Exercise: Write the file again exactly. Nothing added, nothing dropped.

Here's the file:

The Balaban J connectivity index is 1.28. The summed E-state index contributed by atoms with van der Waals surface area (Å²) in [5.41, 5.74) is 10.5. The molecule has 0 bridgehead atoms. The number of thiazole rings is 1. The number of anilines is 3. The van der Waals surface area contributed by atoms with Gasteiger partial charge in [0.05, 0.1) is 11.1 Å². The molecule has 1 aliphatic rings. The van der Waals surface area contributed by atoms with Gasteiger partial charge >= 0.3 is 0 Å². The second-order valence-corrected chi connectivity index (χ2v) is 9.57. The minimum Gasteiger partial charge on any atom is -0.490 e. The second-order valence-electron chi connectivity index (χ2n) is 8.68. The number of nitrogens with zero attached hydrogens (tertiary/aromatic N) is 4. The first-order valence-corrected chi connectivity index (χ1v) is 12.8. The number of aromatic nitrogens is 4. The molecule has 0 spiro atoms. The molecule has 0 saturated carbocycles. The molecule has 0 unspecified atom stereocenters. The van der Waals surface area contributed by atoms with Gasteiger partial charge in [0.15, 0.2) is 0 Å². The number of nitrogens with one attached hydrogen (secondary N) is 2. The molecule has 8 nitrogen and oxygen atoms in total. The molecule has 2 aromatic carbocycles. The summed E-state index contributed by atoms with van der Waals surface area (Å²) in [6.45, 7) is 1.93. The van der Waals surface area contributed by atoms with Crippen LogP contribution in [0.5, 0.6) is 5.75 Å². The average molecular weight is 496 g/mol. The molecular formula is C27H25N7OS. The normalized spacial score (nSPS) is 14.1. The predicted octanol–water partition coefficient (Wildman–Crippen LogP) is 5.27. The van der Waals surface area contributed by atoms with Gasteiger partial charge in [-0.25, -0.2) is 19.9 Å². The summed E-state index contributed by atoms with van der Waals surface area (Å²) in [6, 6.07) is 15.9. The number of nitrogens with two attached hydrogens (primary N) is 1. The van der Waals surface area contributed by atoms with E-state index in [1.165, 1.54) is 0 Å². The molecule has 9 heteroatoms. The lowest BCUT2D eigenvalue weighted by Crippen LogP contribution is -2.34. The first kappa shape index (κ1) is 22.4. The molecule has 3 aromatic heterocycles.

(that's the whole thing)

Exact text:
The Balaban J connectivity index is 1.28. The summed E-state index contributed by atoms with van der Waals surface area (Å²) in [5.41, 5.74) is 10.5. The molecule has 0 bridgehead atoms. The number of thiazole rings is 1. The number of anilines is 3. The van der Waals surface area contributed by atoms with Gasteiger partial charge in [0.05, 0.1) is 11.1 Å². The molecule has 1 aliphatic rings. The van der Waals surface area contributed by atoms with Gasteiger partial charge >= 0.3 is 0 Å². The second-order valence-corrected chi connectivity index (χ2v) is 9.57. The minimum Gasteiger partial charge on any atom is -0.490 e. The second-order valence-electron chi connectivity index (χ2n) is 8.68. The number of nitrogens with zero attached hydrogens (tertiary/aromatic N) is 4. The first-order valence-corrected chi connectivity index (χ1v) is 12.8. The number of aromatic nitrogens is 4. The molecule has 0 spiro atoms. The molecule has 0 saturated carbocycles. The molecule has 0 unspecified atom stereocenters. The van der Waals surface area contributed by atoms with Gasteiger partial charge in [0.15, 0.2) is 0 Å². The number of nitrogens with one attached hydrogen (secondary N) is 2. The molecule has 8 nitrogen and oxygen atoms in total. The molecule has 2 aromatic carbocycles. The summed E-state index contributed by atoms with van der Waals surface area (Å²) in [6.45, 7) is 1.93. The van der Waals surface area contributed by atoms with Crippen LogP contribution in [0.5, 0.6) is 5.75 Å². The average molecular weight is 496 g/mol. The molecular formula is C27H25N7OS. The normalized spacial score (nSPS) is 14.1. The predicted octanol–water partition coefficient (Wildman–Crippen LogP) is 5.27. The van der Waals surface area contributed by atoms with Gasteiger partial charge in [-0.25, -0.2) is 19.9 Å². The summed E-state index contributed by atoms with van der Waals surface area (Å²) in [6, 6.07) is 15.9. The number of nitrogens with two attached hydrogens (primary N) is 1. The van der Waals surface area contributed by atoms with E-state index in [1.165, 1.54) is 0 Å². The molecule has 9 heteroatoms. The lowest BCUT2D eigenvalue weighted by Crippen LogP contribution is -2.34. The first kappa shape index (κ1) is 22.4. The molecule has 3 aromatic heterocycles.